for “walking in the middle of the road and jostling men” and “discussing… matters regarding

buying and selling” (D5). Ibn al Hajj al-Abdari, who wrote this commentary around 1300, was a

strict upholder of Islamic religious doctrine, indicating that although he was biased against

women holding autonomy, his writings can be used as an adequate portrayal of society’s attitude

toward women in the era. Islam’s effect of increased modesty of women was ironic considering

the assertive role that Aisha, the prophet Muhammad’s wife, played in early Islamic society and

her lack of extreme modesty both in appearance and in her business operations, but it is clear that

during the post-classical era, the progression of Islam put women at a disadvantage.

Christianity, Judaism, and Islam changed the lifestyles of many types of people,

especially women, from 600 to 1400 c.e, also known as the post-classical era. Women were told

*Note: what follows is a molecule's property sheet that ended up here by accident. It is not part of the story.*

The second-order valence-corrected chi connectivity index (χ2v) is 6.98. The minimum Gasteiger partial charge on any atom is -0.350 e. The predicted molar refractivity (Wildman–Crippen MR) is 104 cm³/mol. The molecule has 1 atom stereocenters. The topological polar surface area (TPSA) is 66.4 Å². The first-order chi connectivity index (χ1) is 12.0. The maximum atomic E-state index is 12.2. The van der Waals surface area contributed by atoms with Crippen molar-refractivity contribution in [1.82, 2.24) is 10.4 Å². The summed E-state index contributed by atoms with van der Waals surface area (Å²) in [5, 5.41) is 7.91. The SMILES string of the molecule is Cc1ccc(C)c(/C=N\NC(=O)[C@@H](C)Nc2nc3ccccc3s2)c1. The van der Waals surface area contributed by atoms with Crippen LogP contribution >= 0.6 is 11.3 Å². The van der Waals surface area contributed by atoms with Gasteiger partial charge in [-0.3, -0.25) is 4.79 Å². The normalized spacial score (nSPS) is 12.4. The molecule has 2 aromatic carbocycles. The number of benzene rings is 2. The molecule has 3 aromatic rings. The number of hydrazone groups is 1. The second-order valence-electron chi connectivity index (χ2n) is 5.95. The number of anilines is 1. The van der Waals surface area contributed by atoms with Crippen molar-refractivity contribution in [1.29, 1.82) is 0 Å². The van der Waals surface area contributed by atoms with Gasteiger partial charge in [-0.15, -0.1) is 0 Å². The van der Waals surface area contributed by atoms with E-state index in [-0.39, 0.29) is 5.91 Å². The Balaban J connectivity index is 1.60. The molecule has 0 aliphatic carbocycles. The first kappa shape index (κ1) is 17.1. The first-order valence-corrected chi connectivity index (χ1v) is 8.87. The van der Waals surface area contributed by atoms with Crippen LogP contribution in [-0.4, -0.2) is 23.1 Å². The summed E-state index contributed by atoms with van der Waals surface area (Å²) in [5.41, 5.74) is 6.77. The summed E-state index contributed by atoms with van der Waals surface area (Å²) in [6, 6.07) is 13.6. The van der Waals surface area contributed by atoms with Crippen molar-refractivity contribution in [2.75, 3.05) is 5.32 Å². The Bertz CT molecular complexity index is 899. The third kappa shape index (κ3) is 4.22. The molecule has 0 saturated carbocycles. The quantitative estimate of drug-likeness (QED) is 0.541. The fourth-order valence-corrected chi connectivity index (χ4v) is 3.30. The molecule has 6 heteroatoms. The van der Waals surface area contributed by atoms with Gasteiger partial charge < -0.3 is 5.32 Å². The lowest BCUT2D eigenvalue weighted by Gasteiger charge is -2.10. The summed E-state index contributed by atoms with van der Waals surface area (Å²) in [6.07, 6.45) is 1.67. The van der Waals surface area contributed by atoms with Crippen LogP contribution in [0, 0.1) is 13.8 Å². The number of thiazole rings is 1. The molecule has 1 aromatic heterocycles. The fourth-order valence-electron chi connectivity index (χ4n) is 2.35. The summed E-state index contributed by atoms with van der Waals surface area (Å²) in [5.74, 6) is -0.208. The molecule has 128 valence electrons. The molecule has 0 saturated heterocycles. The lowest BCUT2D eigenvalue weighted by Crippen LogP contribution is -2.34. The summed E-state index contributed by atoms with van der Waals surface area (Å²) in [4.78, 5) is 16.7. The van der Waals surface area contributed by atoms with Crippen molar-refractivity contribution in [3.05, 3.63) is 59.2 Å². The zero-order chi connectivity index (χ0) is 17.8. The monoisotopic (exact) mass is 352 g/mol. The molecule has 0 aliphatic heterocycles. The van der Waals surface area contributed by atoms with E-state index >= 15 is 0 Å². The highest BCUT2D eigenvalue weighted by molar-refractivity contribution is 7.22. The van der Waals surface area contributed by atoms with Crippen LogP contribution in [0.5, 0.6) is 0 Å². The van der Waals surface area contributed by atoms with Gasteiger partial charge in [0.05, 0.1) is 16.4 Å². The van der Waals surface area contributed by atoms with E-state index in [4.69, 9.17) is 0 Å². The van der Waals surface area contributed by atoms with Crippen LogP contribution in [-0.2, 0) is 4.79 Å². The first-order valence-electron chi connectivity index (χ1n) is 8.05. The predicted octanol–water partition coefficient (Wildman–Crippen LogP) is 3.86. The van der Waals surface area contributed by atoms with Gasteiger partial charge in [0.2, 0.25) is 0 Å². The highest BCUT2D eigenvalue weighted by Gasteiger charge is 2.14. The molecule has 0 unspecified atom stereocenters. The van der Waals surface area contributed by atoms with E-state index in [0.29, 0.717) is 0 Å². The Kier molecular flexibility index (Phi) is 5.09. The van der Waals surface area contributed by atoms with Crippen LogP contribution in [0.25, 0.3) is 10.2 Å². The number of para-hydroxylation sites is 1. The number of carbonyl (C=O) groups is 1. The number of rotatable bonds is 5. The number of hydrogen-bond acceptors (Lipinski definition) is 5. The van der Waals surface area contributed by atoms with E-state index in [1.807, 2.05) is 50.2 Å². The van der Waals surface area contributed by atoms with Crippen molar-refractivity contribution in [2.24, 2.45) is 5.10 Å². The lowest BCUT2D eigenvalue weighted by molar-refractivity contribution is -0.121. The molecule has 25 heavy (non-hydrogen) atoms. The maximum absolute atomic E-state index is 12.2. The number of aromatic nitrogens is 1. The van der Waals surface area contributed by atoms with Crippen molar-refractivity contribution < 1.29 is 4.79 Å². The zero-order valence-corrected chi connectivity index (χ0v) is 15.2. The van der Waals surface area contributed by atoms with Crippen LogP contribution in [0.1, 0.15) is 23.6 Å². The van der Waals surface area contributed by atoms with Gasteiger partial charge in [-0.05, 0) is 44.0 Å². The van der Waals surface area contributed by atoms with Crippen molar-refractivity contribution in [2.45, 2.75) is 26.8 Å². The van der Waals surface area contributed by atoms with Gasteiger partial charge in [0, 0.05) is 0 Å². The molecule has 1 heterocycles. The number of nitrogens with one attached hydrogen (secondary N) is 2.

to be submissive through Christian and Jewish doctrine, were discouraged from pursuing

religious and cultural study in both Judaism and Islam, and were told to live in total modesty by

the practices of Islamic faith. Despite slight dissent from women of the era, generally negative

and restrictive attitudes toward women remained in Europe and Southwest Asia, causing women

to take up concealed, domestic-based roles instead of being welcomed as productive members of

society. The emergence of Abrahamic faiths in the Eastern hemisphere generally oppressed

women and caused them to lead disadvantaged lives.

Shifra Dayak
AP World History
Period 4
Works Cited

“Women.” ​Oxford Islamic Studies Online,​ Oxford University Press,